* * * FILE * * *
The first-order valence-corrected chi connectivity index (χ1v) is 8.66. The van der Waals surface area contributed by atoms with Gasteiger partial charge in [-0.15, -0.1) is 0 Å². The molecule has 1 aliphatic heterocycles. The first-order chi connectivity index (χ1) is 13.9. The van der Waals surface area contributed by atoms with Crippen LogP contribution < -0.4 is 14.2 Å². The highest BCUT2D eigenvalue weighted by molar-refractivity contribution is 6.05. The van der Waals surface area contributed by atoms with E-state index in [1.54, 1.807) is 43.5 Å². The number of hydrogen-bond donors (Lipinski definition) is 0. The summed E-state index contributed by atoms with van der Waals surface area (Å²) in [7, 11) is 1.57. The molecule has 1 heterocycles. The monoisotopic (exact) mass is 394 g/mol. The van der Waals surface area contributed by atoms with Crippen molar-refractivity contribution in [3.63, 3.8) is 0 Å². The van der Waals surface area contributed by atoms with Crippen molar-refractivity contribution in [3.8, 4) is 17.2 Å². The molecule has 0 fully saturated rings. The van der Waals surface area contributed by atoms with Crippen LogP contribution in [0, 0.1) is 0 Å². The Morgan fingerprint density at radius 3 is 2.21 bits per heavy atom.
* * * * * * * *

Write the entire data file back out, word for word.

The first-order valence-corrected chi connectivity index (χ1v) is 8.66. The van der Waals surface area contributed by atoms with Gasteiger partial charge in [-0.15, -0.1) is 0 Å². The molecule has 1 aliphatic heterocycles. The first-order chi connectivity index (χ1) is 13.9. The van der Waals surface area contributed by atoms with Crippen LogP contribution < -0.4 is 14.2 Å². The highest BCUT2D eigenvalue weighted by molar-refractivity contribution is 6.05. The van der Waals surface area contributed by atoms with E-state index in [1.54, 1.807) is 43.5 Å². The number of hydrogen-bond donors (Lipinski definition) is 0. The summed E-state index contributed by atoms with van der Waals surface area (Å²) in [7, 11) is 1.57. The molecule has 1 heterocycles. The monoisotopic (exact) mass is 394 g/mol. The van der Waals surface area contributed by atoms with Crippen molar-refractivity contribution in [3.63, 3.8) is 0 Å². The van der Waals surface area contributed by atoms with Crippen molar-refractivity contribution in [3.8, 4) is 17.2 Å². The molecule has 0 fully saturated rings. The van der Waals surface area contributed by atoms with Crippen LogP contribution in [0, 0.1) is 0 Å². The Morgan fingerprint density at radius 3 is 2.21 bits per heavy atom.